The authorities in Italy have arrested a ship's captain and a German aid official after 37 African asylum seekers were allowed to land in Sicily.
The migrants remained at sea for weeks
Elias Bierdel of the Cap Anamur group and captain Stefan Schmidt were accused of aiding and abetting illegal immigration, Italian officials said.
The German aid group said the Africans were rescued from a leaking dinghy in the Mediterranean Sea late last month.
They were allowed to disembark on Monday after being stranded for weeks.
The BBC's David Willey in Rome says their plight has touched the Italian public.
Citing strict new EU immigration laws, both Italy and Germany had previously refused to accept the asylum seekers and tried to shift responsibility to Malta, where the German-registered Cap Anamur ship made a brief call to land some other migrants.
'In decent state'
Italian police impounded the vessel and detained captain Stefan Schmidt and Mr Bierdel as part of an investigation into illegal immigration.
"We haven't yet had time to discuss this to know how we are going to react," Cap Anamur's spokeswoman Michaela Schunko was quoted as saying by the AFP news agency.
Earlier on Monday, the Africans were finally allowed to disembark and were taken to a refugee shelter at Agrigento.
"They left the boat this morning," an Italian interior ministry representative told BBC News Online.
"From what we can gather, they are in a decent state," he said.
The Italian interior ministry said the ship's captain radioed for help on Sunday morning, signalling "he was no longer able to guarantee the control of the ship and the command of the crew" and was concerned about the well-being of the migrants.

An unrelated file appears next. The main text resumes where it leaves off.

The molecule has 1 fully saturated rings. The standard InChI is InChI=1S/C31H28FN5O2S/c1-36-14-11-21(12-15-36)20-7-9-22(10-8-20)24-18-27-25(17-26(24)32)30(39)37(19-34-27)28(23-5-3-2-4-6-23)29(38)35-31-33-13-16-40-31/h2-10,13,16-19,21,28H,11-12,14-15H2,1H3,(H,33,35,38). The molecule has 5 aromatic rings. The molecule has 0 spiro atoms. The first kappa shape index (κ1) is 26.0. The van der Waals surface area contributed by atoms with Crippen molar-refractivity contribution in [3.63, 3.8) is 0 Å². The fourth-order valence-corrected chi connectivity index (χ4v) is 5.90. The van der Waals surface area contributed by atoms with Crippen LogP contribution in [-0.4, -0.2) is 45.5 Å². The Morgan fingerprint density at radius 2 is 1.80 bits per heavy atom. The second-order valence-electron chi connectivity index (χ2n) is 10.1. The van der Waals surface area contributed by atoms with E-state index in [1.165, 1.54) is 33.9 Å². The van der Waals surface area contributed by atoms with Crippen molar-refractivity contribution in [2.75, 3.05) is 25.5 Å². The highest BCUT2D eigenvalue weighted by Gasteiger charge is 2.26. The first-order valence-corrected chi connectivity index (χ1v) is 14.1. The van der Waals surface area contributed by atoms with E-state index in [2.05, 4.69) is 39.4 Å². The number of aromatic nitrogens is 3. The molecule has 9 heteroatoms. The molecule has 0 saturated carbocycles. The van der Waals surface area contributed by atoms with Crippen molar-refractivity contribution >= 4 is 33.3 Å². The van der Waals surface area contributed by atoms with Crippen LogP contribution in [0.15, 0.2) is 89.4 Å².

Both the United Nations refugee agency and the Vatican, who had urged Italy to let the African migrants disembark on humanitarian grounds, welcomed the decision.
"We are pleased that the Italian government decided to allow the refugees to land," Laura Boldrini, spokesperson for the UN agency, told reporters.
The migrants will now have the opportunity to apply for political asylum in either Germany or Italy, she said.
The semi-official Vatican newspaper, L'Osservatore Romano, said Italy's decision to let the Africans land was a triumph of humanity over bureaucracy.
But Germany said the refugees could not claim asylum in Germany.
"An asylum application in Germany requires one to have reached German territory," an interior ministry spokesman said.
The asylum-seekers had claimed to be fleeing the conflict in Sudan's Darfur region but the Italian authorities now say they appear to be from Ghana and Nigeria.
Italy's long and porous coastline mean it is often a target for immigrants seeking an entry-point into Europe.
The Cap Anamur organisation says it is dedicated to helping refugees in distress at sea.
The group has rescued tens of thousands of refugees at sea since it began helping Vietnam's boat people two decades ago.